Subtitled Goddess, Princess, Whore. This book tries to show the different sides of the infamous Greek beauty Helen of Troy – the figure of worship for many Greeks, the (possible) historical person, and the “bad role model” for women in the eyes of so many writers over the years. To be honest I was expecting a little more focus on literature, but the book actually mostly concentrates on archaeological findings both for Helen and the world she would have inhabited. That turns out to be good thing, as these are the best sections of the book.
I really liked Bettany Hughes’ book on Socrates, The Hemlock Cup, but this one (the earlier of the two) didn’t impress me in quite the same way. At times it feels a bit muddled, with occasional travelogue introductions or personal anecdotes that don’t go anywhere or add much to the book. Hughes’ style of many short chapters means that there’s usually a change of approach coming along shortly, but this can be a bit frustrating at points. The narrative gets broken up constantly by digressions and details and ends up feeling a little long-winded.
Nevertheless the book is packed with detail about Mycenaean Greece. About childhood, royal life, palaces, trade, diplomacy, war, religion. It isn’t quite a biography of the woman herself, but it’s the next thing to it. The discussion of symbolism feels like a good introduction – not entirely complete but that would probably require a much longer book. In all, it’s a solid introduction but it could have been better. The book promises a lot, but only delivers in certain areas.
As a spin off from my previous post, I had been doing an online learning course on Coursera, run by an Associate Professor at UPenn. The actual tasks are fairly trivial – a series of 10 questions at the end of each section on the texts and the lectures – but the lectures were interesting and prompted me to think about of some of the classical texts I have been reading.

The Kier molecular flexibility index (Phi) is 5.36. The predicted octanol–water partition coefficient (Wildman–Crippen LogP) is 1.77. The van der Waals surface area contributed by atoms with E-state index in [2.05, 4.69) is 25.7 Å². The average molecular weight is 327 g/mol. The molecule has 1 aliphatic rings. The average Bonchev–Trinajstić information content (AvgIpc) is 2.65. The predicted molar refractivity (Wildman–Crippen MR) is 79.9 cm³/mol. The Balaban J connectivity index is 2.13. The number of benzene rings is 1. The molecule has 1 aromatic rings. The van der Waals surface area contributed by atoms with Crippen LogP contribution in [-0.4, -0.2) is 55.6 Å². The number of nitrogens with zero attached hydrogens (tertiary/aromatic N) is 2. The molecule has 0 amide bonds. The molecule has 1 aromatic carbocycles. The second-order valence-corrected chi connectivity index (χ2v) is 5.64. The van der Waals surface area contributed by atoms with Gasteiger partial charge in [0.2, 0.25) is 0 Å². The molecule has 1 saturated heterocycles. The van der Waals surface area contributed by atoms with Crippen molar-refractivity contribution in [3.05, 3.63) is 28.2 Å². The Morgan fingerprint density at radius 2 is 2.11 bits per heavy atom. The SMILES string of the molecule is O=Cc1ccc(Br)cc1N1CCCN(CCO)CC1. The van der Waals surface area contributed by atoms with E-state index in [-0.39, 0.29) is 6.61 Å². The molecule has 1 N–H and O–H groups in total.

I’m sure none of it is new for anyone who has actually studied history, but it was nice to learn the basics about Euhemerism, functionalism, structuralism and common themes. I would happily recommend the course to anyone else who is looking for a prompt while they read Homer, Hesiod, Virgil and others.
My last attempt to familiarize myself with Greek myths didn’t go too well. Robert Grave’s book on the topic was written in a rather affected style and contained interpretations and footnotes that could best be described as a bit mental. After a bit of a break, I recently made a new attempt with Paul Vincent’s Myths and History of Greece and Rome podcast.
It’s not a bad idea for a topic, and I can picture a series that works to tell the stories dramatically while dropping out now and then to explain them. How should we interpret these myths? How do they relate to other aspects of ancient Greek culture? How did they change over time? What impact have they had since? It would be fascinating to hear answers to these, preferably while staying well away from Robert Grave’s mushroom hallucination trip. It was disappointing then to find this series a bit ‘no thrills’.
Continue reading Post 51: Myths and History of Ancient Greece